Mindfulness of breathing
And so we start to meditate. The first thing that happens is we discover just how utterly unable we are to stay present with ourselves. So, we need a method to help free us from the tyranny of our ingrained habits. The basic method of meditation involves simply staying present with our breathing. It is called mindfulness of breathing meditation.
But before ten seconds elapses, we find ourselves everywhere except with our breathing. We're forever ‘jumping out’ into our minds, entertaining ourselves, thinking about so much that is in fact not here, now. Our minds are one place, our bodies somewhere else. We become fragmented. Usually, we are ‘in our heads’ and utterly unaware of our bodies. But, our bodies are where we experience. So, splitting off our bodies ‘into the unconscious’, we lose touch with our actual experience. We are no longer present.
So, our first guideline is that when we catch ourselves thinking, we label it ‘thinking’, let it go, and come back to our breathing. ‘Thinking’ here is usually in words. But it can also be a flowing in emotional story-lines. Or flowing in images that feed story-lines about our surface world.
On more subtle levels, ‘thinking’ includes two forms of ‘impaired wakefulness’ that are best described as ‘drifting’ and ‘sinking’. Both are similar sensations to our moving into night-time dreams. Sinking resembles succumbing to lethargic, warm, comforting laziness. A heaviness drawing us downwards. Drifting can be restless flitting here and there, or a more dreamy floating sensation. Both drain our energy and mean we are no longer present.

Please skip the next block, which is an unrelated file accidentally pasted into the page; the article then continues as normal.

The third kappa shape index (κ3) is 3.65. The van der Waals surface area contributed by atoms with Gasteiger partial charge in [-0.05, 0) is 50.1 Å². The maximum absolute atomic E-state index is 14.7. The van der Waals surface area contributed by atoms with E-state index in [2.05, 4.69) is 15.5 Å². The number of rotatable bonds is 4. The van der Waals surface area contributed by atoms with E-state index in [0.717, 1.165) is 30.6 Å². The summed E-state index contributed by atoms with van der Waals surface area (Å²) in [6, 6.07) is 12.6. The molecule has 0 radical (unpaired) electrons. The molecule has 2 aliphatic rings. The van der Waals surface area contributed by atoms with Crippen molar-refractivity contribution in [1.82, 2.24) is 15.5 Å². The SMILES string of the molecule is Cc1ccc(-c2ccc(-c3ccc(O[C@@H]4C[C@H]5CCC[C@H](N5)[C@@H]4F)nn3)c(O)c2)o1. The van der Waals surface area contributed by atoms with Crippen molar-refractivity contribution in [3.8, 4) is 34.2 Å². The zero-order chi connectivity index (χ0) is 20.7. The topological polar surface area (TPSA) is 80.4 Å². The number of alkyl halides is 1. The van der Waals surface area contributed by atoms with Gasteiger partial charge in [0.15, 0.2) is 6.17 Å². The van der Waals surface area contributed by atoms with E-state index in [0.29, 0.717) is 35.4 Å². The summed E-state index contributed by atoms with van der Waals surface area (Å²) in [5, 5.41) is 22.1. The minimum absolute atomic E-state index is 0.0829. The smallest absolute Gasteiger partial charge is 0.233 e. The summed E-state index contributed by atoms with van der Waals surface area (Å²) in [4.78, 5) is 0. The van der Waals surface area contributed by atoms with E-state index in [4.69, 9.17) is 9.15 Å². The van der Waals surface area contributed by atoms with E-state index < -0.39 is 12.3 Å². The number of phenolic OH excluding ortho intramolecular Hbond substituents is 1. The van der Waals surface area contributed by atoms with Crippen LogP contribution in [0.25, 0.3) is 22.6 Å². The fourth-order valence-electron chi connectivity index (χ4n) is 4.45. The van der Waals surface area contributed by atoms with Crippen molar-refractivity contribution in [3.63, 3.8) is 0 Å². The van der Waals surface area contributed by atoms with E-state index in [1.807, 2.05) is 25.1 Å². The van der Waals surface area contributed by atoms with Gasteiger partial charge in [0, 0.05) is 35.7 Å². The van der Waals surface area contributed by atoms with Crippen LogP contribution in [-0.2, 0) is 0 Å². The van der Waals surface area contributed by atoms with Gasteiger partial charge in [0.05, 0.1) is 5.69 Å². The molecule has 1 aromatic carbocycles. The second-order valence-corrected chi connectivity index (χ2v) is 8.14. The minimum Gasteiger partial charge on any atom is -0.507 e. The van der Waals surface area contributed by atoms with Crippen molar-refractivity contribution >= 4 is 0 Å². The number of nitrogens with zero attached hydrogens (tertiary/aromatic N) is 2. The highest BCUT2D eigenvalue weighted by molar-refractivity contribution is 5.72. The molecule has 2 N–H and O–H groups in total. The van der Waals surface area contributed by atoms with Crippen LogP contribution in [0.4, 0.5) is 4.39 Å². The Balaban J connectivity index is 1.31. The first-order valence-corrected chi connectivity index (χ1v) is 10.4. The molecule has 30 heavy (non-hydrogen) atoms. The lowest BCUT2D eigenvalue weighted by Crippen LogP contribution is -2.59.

Usually, we have to ‘catch ourselves’ thinking. Because we are mostly not aware that we're doing it. And, then we ‘touch into it,’ label it ‘thinking’ and gently bring our attention back to our breathing.
Opening into natural breathing
Coming back to our breath we learn to follow our natural breathing. ‘Following,’ here means it happens to us. It is beyond our control. Mindfulness of breathing is really the discipline and art of completely opening into unencumbered natural breathing. Into the deep and subtle experience of sensations and feelings there. When this truly happens we are struck by immense awe, at the possibility of opening into such vastness and beauty. Available to us, so close-by, right here inside our own breathing. Who could have imagined? It sometimes seems like a cruel joke!